Werner Herzog is an acclaimed (and prolific) film writer and director, known for narrative films like Aguirre, the Wrath of God as well as documentaries like Grizzly Man.
Herzog is known for pushing the boundaries of filmmaking and exploring humanity's extremes.
His newest film is a 3D look into the Chauvet Caves of France, where the oldest known cave paintings exist, practically untouched over thousands of years. Cave of Forgotten Dreams is in theaters now.
JESSE THORN: It's The Sound of Young America, I'm Jesse Thorn. Werner Herzog has always been known for pushing film making to its limits. His 60 feature films in 40 years have reveled in humanity at its extremes. From self taught naturalist Timothy Treadwell and the documentary Grizzly Man to crack-crazed madman Nicolas Cage in the crazy and fictional Bad Lieutenant: Port of Call New Orleans. In his latest film, he's found a new human boundary to push: time.
Cave of Forgotten Dreams is a 3D look into the Chauvet Cave, home of the earliest known cave paintings in the world. With a tiny crew and jury-rigged 3D cameras, Herzog looks at some of the first images ever created. The caves are tightly controlled, only open to tiny groups of researchers approved in advance by the French government. It took Herzog years to obtain the permissions necessary to even bring in a skeleton crew. He takes this rare opportunity not just to present to us the beauty of the caves, and they are amazingly beautiful, but to consider what it means to create and how we define our own humanity. In this clip from the film, a research explains why the cave paintings are tucked so far back in the cave, and Herzog narrates his first look at a painting of a bear.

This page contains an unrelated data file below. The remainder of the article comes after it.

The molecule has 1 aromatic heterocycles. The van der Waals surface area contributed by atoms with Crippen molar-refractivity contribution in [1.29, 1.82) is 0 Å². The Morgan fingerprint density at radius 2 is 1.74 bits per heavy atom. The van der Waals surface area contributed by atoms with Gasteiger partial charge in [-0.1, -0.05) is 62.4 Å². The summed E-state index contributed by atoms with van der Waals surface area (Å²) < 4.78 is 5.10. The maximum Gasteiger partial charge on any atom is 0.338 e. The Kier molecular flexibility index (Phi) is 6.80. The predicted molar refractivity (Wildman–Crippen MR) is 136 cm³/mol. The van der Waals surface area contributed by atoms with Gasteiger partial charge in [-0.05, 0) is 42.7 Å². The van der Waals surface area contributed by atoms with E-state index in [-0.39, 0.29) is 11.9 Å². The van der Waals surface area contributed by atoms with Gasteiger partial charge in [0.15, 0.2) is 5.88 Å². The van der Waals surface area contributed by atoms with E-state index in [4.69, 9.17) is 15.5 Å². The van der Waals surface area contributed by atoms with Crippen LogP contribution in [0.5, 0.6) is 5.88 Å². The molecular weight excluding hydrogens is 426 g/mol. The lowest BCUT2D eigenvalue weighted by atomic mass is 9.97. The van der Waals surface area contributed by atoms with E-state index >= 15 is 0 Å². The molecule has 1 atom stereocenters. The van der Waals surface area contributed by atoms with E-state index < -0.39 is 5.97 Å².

Werner Herzog, thank you so much for joining me on The Sound of Young America.
WERNER HERZOG: You're very welcome.